By Professor Debra Myhill, Director of the Centre for Research in Writing, Pro-Vice Chancellor and Executive Dean, The University of Exeter
Whenever I prepare something for sharing in a public forum, I am modestly pleased with my efforts at the start, but as soon as somebody else shares their work, I instantly re-evaluate my work and wish it were better! I’m sure I’m not the only one who feels this!
Yet sharing is at the heart of the Arvon experience. It is part of one of the four key values that underpins Arvon’s work:
SUPPORTIVE: Creative writing is a craft that can be learnt, through guidance from experts, and through the peer support that comes from creative friendships with fellow writers. At Arvon, writers teach writers, and everyone encourages each other to become a better writer.
It is evident from the Teachers as Writers project audio diaries that the teachers who attended the residential week at Totleigh Barton found the sharing at once both the most intimidating aspect of Arvon and the most rewarding. One teacher remarked on the ‘ominous silence that greets the request for the sharing of writing’ during the morning workshops and another, thinking ahead to the sharing of their work on the final day admitted that she was ‘dreading reading out loud on Friday’. For one teacher, the awareness that she was going to have to read out her work inhibited her writing:
‘all I could think was ‘oh my God I’m going to have to read this out’ and it really affected my ability to start writing and I just found it really difficult’. So why such pain in sharing in a group of confident professionals? In part, this is about our sense of identity – here were teachers in a community which valued writing and being writers, and not everyone yet felt comfortable with themselves as writers. It is also potentially painful because sharing is about feedback. Open sharing in a workshop session sometimes drew an evaluative comment from the tutor, but perhaps even more than that was the implied evaluation of peers. For some teachers receiving feedback was hard, and as one teacher reflected ‘it’s not easy getting that feedback and you really want feedback from your bits of writing to be good and it’s very painful when they’re not always’.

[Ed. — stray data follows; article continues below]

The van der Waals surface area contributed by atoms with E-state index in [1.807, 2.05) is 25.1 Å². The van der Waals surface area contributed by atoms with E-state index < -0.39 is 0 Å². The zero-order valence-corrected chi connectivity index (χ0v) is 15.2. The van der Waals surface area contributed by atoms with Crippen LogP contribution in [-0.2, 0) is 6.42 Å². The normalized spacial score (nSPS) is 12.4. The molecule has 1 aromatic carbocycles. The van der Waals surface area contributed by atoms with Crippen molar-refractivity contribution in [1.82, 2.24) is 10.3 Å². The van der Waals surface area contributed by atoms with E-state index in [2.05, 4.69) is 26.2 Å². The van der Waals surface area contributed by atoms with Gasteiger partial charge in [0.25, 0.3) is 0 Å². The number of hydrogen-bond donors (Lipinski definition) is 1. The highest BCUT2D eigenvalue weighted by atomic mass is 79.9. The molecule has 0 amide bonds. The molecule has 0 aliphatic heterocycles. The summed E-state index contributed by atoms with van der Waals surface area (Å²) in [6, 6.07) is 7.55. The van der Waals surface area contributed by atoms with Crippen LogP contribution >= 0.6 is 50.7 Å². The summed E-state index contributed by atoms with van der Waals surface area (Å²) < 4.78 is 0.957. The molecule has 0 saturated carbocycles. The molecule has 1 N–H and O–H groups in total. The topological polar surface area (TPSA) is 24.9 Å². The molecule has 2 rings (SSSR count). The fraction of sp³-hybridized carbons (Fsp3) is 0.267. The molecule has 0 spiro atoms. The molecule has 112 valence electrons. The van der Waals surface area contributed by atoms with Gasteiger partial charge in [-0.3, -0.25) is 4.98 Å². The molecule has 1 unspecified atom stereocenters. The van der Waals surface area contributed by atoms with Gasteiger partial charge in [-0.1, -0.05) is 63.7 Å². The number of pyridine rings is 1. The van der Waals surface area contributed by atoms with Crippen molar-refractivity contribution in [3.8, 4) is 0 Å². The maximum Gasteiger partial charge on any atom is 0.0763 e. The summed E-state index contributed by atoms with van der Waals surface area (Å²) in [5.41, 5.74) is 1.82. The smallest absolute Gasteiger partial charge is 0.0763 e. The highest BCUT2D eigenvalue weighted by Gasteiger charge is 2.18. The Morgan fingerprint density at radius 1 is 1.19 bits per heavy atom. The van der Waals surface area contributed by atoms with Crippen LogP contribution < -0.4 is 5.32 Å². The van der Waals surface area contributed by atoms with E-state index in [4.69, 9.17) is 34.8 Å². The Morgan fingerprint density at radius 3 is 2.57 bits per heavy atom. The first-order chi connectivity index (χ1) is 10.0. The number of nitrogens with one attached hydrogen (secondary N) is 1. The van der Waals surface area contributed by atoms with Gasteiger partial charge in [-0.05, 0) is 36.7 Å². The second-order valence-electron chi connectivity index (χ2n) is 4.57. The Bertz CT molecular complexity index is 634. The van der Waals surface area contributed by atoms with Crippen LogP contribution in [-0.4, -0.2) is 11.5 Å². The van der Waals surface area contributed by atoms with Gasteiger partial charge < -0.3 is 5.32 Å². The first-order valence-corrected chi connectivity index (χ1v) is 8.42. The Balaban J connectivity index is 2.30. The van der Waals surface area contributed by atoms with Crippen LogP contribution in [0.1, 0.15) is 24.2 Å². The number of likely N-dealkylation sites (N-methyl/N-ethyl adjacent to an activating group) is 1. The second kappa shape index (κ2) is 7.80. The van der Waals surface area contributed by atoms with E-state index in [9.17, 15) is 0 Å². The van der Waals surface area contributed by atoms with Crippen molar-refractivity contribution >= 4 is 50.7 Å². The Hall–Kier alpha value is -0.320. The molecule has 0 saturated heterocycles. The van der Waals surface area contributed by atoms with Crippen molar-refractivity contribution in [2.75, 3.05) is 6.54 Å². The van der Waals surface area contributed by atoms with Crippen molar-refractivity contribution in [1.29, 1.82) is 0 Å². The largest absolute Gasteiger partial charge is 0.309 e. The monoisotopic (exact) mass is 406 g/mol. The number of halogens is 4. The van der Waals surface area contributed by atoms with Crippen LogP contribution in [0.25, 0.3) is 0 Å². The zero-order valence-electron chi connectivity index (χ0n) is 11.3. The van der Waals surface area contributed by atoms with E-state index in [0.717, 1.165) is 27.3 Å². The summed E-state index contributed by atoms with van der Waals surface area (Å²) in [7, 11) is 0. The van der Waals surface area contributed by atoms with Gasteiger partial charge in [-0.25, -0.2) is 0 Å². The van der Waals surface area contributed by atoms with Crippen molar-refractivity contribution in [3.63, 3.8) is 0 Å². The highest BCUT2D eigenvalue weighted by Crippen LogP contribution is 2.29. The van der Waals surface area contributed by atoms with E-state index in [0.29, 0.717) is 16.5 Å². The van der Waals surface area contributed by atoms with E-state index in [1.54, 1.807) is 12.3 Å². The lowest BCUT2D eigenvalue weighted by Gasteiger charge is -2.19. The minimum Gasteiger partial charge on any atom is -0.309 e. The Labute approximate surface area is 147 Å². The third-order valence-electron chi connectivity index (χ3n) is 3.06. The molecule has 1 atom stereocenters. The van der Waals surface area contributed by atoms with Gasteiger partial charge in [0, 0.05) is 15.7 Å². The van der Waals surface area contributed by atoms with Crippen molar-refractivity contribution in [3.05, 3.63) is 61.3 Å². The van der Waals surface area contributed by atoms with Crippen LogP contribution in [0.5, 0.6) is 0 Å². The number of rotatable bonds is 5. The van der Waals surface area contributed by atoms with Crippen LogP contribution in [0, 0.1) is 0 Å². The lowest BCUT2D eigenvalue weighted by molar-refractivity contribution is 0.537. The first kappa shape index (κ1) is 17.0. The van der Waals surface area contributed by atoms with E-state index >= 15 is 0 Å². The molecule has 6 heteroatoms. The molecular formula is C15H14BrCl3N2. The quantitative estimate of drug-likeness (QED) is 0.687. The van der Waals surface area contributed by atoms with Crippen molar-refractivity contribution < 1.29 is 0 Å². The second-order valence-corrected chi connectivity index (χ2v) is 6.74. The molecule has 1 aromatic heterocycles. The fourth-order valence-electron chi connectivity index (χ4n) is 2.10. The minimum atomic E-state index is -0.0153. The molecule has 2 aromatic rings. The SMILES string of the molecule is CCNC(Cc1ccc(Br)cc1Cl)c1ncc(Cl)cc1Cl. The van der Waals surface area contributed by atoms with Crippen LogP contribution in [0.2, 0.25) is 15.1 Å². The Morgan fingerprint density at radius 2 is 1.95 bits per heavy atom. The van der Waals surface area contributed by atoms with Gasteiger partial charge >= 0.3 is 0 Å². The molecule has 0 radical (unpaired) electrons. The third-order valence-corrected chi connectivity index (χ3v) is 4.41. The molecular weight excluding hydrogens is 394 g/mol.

But the pleasure in sharing is significant and for many this intensified as the week went on. Sharing work was a way of adopting a writer identity and for some it was highly affirming, ‘validating me as a writer’. It was also about growing together as ‘a really supportive group’ who trusted each other, and where there was ‘a continued sense of really sharing’.
Following the residential, the sharing element of Arvon had a considerable impact on the teachers’ thinking about their classroom teaching of writing, and was one of the more commonly visible aspects of changed pedagogy. On one level there was more empathy for children and a recognition that the teacher’s mandatory requests for sharing had not taken sufficient account of how children might feel about sharing. But alongside this empathy was an enthusiasm for the pleasure and value of making sharing a regular part of the writing classroom. The teachers themselves wrote with students more in the lessons and shared their own writing, in one case triggering ‘spontaneous applause’ from the class. The professional writers in particular used sharing as a way to model how they composed and revised, including one author who shared a draft extract from a book she was currently writing and talked about how ‘scary’ that was. And the children themselves had many opportunities to share their writing – with peers in peer dialogue, with the whole class, and in some cases, in published fora.
The students recognised this change in their teachers with incredible insight. One secondary student’s comment on the teacher sharing her work shows how they valued this: ‘People think, “Ah she’s an English teacher, she should be confident, proud in her work”, but she’s not, she has insecurities about her work and obviously we can relate to her’. In a primary mixed year 3 and 4 class, one child noticed that when the teacher was reading aloud ‘she started turning round because she got emotional’ and drew from this ‘don’t be scared when you’re reading your work out.’ The student responses make it clear that the teachers were creating more relaxed classrooms, where sharing work was accepted, where ‘you can share ideas and feedback’, and where the style was more interactive and collaborative. The teachers were creating a real community of writers.
Professor Debra Myhill
Director of the Centre for Research in Writing, Pro-Vice Chancellor and Executive Dean
The University of Exeter